Group of Ravers dancing

Credit: Samuel Harris

Inside Webster Hall, the DJs put their own spin on the familiar hits. There’s a scene in the first Shrek movie in which Lord Farquaad, a man who’s many failures include his short stature, is encouraging his knights to save Princess Fiona from the tallest tower in a castle surrounded by lava and guarded by a fire-breathing dragon. It’s a key part of the film, when he says “some of you may die but it’s a sacrifice I’m willing to make,” a line that has become a meme in its own right

At the Shrek rave, that signature line blasts over the speakers when the first beat of the rave drops. Everyone — dressed as characters from the film like Lord Farquaad, the three blind mice, Shrek, Pinocchio, the dragon, and the Fairy Godmother — dips their hips to the ground, raising their drinks into the air and cheering. Later on in the rave, HelloGoodbye — the artist behind “Here (In Your Arms)” — takes a turn at the DJ table. A drag queen dressed up as the Fairy Godmother leads the crowd in a “fuck bitches, get money” chant before pulling her dress down and flashing her chest.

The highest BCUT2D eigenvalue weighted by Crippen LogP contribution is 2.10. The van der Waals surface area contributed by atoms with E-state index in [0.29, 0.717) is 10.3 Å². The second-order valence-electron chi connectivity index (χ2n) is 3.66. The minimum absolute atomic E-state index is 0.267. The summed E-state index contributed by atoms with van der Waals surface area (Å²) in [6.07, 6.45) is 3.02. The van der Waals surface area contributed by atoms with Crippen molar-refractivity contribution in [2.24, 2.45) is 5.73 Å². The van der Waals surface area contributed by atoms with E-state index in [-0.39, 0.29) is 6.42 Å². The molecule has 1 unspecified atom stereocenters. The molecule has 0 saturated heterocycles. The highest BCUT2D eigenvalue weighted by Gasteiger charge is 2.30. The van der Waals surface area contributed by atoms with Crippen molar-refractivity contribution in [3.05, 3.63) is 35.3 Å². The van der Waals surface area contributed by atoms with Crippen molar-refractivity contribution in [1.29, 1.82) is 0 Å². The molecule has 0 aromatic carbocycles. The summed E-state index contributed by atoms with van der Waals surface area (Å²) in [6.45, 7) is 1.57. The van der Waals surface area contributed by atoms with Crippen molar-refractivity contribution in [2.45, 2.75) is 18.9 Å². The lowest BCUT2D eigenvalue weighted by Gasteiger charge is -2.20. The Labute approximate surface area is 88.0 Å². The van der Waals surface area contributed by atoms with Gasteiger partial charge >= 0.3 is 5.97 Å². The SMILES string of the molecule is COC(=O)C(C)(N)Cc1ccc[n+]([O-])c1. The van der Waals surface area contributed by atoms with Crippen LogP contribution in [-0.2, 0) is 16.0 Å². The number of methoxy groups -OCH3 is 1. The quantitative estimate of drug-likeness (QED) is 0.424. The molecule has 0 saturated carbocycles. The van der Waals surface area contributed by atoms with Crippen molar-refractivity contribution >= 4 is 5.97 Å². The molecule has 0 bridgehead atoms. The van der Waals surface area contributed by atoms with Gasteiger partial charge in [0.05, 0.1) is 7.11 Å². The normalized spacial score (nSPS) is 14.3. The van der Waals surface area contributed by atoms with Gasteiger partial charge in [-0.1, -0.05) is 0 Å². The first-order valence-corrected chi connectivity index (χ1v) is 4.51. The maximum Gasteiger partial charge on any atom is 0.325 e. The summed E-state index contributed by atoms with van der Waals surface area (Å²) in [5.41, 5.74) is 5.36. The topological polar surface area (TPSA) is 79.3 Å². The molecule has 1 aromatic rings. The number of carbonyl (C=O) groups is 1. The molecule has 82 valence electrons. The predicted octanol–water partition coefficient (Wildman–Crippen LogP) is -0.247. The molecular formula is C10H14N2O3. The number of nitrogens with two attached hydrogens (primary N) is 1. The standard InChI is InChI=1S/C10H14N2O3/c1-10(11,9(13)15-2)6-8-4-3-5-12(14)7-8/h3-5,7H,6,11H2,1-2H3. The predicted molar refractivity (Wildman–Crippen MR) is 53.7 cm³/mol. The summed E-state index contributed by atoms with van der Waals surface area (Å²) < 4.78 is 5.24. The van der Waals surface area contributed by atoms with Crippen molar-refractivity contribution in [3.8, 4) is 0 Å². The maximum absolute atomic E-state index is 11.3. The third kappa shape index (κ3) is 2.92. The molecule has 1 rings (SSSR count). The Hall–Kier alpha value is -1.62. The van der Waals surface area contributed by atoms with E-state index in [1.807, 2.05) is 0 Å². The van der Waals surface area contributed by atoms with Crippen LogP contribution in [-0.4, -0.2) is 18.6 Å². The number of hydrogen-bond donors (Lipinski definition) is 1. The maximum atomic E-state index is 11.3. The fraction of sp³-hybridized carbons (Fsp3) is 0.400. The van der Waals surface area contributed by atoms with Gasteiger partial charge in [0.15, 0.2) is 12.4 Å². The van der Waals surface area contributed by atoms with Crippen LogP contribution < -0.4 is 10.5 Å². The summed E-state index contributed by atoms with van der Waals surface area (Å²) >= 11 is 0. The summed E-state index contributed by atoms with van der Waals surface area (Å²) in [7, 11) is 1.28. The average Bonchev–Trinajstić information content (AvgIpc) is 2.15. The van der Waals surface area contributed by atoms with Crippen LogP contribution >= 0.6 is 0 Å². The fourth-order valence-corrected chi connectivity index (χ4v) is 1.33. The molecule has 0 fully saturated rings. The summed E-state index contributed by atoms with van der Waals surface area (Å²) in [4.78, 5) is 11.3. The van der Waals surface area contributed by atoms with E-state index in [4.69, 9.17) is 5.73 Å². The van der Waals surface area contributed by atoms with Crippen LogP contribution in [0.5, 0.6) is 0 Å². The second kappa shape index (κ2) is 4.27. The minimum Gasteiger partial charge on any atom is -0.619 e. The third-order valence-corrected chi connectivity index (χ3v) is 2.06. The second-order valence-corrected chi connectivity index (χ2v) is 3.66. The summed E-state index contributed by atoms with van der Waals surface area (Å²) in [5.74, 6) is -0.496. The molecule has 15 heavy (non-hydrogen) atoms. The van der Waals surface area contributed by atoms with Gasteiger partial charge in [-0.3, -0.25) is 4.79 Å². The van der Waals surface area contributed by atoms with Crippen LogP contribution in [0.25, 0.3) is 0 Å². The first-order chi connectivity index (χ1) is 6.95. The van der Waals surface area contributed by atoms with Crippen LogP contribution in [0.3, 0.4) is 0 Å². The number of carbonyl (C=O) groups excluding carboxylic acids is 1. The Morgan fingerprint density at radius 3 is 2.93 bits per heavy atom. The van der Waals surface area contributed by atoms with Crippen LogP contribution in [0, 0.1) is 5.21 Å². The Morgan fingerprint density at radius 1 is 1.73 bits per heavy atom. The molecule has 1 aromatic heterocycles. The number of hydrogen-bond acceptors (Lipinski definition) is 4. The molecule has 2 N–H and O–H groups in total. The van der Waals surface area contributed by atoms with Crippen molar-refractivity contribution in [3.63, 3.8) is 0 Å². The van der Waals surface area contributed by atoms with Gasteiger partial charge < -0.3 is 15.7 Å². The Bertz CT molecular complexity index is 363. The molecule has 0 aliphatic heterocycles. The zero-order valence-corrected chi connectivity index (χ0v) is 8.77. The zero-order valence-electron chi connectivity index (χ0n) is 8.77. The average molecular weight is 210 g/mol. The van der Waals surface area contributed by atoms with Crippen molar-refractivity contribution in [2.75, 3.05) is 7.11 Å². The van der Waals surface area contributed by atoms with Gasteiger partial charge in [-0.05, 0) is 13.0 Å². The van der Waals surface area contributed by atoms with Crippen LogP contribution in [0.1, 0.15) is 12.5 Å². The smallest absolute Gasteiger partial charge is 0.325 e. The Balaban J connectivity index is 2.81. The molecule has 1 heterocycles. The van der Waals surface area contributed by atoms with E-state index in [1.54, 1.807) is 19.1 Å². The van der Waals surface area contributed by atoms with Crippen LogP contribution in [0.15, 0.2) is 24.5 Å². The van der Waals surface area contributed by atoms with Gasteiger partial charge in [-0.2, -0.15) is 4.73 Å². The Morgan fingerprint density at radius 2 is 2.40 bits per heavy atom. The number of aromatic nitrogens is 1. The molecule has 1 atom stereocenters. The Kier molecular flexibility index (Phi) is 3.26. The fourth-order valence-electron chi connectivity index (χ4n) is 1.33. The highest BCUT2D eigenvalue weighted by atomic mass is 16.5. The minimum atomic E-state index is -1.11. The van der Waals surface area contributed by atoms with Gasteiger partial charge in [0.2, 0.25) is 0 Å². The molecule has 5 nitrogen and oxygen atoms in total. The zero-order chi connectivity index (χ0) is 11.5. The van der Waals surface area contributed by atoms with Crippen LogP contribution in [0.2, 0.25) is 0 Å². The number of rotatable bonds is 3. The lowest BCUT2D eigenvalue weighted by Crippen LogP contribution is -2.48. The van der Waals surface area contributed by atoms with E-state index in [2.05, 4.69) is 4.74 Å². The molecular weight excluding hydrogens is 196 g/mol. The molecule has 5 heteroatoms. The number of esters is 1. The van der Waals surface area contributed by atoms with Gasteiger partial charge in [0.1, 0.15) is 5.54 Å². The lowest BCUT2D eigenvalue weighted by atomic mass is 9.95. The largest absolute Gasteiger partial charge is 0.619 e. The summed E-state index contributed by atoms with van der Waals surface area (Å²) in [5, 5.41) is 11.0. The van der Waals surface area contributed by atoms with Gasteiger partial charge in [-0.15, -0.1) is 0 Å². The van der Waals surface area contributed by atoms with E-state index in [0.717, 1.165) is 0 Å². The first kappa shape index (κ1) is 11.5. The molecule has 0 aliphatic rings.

Fairy Godmother from Shrek Movie on Stage

I need a hero.
Credit: Samuel Harris

Crowd at shrek rave in costume

We got lower.
Credit: Samuel Harris

crowd of shrek rave in costume and dancing

Where’s Waldo
Credit: Samuel Harris

Two Shrek ravers embracing eachother

True luv
Credit: Samuel Harris

The same kind of wild, at times confusing, and uninhibited joy you see at the Shrek rave is mirrored on subreddits and Instagram accounts dedicated to the film. The rave is described to me more than once as “a meme come to life.” But this truly feels like a shitpost became a sentient aura and dripped itself across a crowded dance floor.

The rave isn’t alone in attempting to bring Shrek fans together in real life. Every year, since 2014, ShrekFest hits Milwaukee, a free all-ages event with live music, games, a costume contest, a roar-off, an onion-eating competition, and a screening of the flick that inspired it all. 

It might seem odd that Shrek has maintained its cultural relevance two decades after its release and found its way as a mainstay on meme pages despite coming out far before memes existed. But Shrek’s relevance transcends the internet.